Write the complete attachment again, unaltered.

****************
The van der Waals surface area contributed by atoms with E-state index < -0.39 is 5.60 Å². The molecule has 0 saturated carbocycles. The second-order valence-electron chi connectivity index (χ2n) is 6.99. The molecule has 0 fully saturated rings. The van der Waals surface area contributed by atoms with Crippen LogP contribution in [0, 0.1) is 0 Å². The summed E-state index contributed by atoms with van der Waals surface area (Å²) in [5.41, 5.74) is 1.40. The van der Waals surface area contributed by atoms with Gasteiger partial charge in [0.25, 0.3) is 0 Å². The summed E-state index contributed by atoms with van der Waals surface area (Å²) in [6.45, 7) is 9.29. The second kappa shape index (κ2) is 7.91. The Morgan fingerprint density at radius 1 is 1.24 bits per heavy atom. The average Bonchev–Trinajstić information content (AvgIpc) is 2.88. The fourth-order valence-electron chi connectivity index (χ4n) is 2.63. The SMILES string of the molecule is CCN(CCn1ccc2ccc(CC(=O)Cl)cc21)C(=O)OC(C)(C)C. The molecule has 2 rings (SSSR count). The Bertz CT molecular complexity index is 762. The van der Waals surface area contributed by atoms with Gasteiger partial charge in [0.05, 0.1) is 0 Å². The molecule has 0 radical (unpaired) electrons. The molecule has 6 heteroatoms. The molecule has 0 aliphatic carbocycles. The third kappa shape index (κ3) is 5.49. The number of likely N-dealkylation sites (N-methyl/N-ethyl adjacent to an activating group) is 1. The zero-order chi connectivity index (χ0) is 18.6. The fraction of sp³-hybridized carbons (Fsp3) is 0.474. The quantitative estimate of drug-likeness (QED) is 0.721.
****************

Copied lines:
The van der Waals surface area contributed by atoms with E-state index < -0.39 is 5.60 Å². The molecule has 0 saturated carbocycles. The second-order valence-electron chi connectivity index (χ2n) is 6.99. The molecule has 0 fully saturated rings. The van der Waals surface area contributed by atoms with Crippen LogP contribution in [0, 0.1) is 0 Å². The summed E-state index contributed by atoms with van der Waals surface area (Å²) in [5.41, 5.74) is 1.40. The van der Waals surface area contributed by atoms with Gasteiger partial charge in [0.25, 0.3) is 0 Å². The summed E-state index contributed by atoms with van der Waals surface area (Å²) in [6.45, 7) is 9.29. The second kappa shape index (κ2) is 7.91. The Morgan fingerprint density at radius 1 is 1.24 bits per heavy atom. The average Bonchev–Trinajstić information content (AvgIpc) is 2.88. The fourth-order valence-electron chi connectivity index (χ4n) is 2.63. The SMILES string of the molecule is CCN(CCn1ccc2ccc(CC(=O)Cl)cc21)C(=O)OC(C)(C)C. The molecule has 2 rings (SSSR count). The Bertz CT molecular complexity index is 762. The van der Waals surface area contributed by atoms with Gasteiger partial charge in [0.05, 0.1) is 0 Å². The molecule has 0 radical (unpaired) electrons. The molecule has 6 heteroatoms. The molecule has 0 aliphatic carbocycles. The third kappa shape index (κ3) is 5.49. The number of likely N-dealkylation sites (N-methyl/N-ethyl adjacent to an activating group) is 1. The zero-order chi connectivity index (χ0) is 18.6. The fraction of sp³-hybridized carbons (Fsp3) is 0.474. The quantitative estimate of drug-likeness (QED) is 0.721.